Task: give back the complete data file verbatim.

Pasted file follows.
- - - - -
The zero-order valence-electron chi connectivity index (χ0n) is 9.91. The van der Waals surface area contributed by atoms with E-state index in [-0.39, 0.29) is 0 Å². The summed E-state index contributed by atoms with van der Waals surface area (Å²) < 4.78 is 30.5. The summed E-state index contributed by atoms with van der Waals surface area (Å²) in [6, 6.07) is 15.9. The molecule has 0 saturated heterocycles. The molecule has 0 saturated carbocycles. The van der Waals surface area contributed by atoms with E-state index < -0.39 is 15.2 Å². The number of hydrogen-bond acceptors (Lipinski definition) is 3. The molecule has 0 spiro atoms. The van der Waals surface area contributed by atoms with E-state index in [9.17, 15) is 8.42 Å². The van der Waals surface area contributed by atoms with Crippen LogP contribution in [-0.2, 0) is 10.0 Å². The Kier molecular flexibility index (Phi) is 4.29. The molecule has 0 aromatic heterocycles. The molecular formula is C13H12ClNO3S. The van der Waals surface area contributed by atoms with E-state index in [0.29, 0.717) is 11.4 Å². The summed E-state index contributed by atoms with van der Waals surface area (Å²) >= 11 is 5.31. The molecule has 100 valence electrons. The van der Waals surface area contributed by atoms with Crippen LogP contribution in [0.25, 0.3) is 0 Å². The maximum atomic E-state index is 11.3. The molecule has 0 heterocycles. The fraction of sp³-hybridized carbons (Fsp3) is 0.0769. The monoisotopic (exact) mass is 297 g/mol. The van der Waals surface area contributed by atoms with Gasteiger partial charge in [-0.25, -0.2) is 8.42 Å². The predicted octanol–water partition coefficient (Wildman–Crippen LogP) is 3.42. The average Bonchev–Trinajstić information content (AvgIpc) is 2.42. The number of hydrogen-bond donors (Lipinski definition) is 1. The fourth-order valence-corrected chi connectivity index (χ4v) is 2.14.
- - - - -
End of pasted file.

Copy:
The zero-order valence-electron chi connectivity index (χ0n) is 9.91. The van der Waals surface area contributed by atoms with E-state index in [-0.39, 0.29) is 0 Å². The summed E-state index contributed by atoms with van der Waals surface area (Å²) < 4.78 is 30.5. The summed E-state index contributed by atoms with van der Waals surface area (Å²) in [6, 6.07) is 15.9. The molecule has 0 saturated heterocycles. The molecule has 0 saturated carbocycles. The van der Waals surface area contributed by atoms with E-state index < -0.39 is 15.2 Å². The number of hydrogen-bond acceptors (Lipinski definition) is 3. The molecule has 0 spiro atoms. The van der Waals surface area contributed by atoms with E-state index in [9.17, 15) is 8.42 Å². The van der Waals surface area contributed by atoms with Crippen LogP contribution in [-0.2, 0) is 10.0 Å². The Kier molecular flexibility index (Phi) is 4.29. The molecule has 0 aromatic heterocycles. The molecular formula is C13H12ClNO3S. The van der Waals surface area contributed by atoms with E-state index in [0.29, 0.717) is 11.4 Å². The summed E-state index contributed by atoms with van der Waals surface area (Å²) >= 11 is 5.31. The molecule has 100 valence electrons. The van der Waals surface area contributed by atoms with Crippen LogP contribution in [0.25, 0.3) is 0 Å². The maximum atomic E-state index is 11.3. The molecule has 0 heterocycles. The fraction of sp³-hybridized carbons (Fsp3) is 0.0769. The monoisotopic (exact) mass is 297 g/mol. The van der Waals surface area contributed by atoms with Gasteiger partial charge in [-0.25, -0.2) is 8.42 Å². The predicted octanol–water partition coefficient (Wildman–Crippen LogP) is 3.42. The average Bonchev–Trinajstić information content (AvgIpc) is 2.42. The number of hydrogen-bond donors (Lipinski definition) is 1. The fourth-order valence-corrected chi connectivity index (χ4v) is 2.14.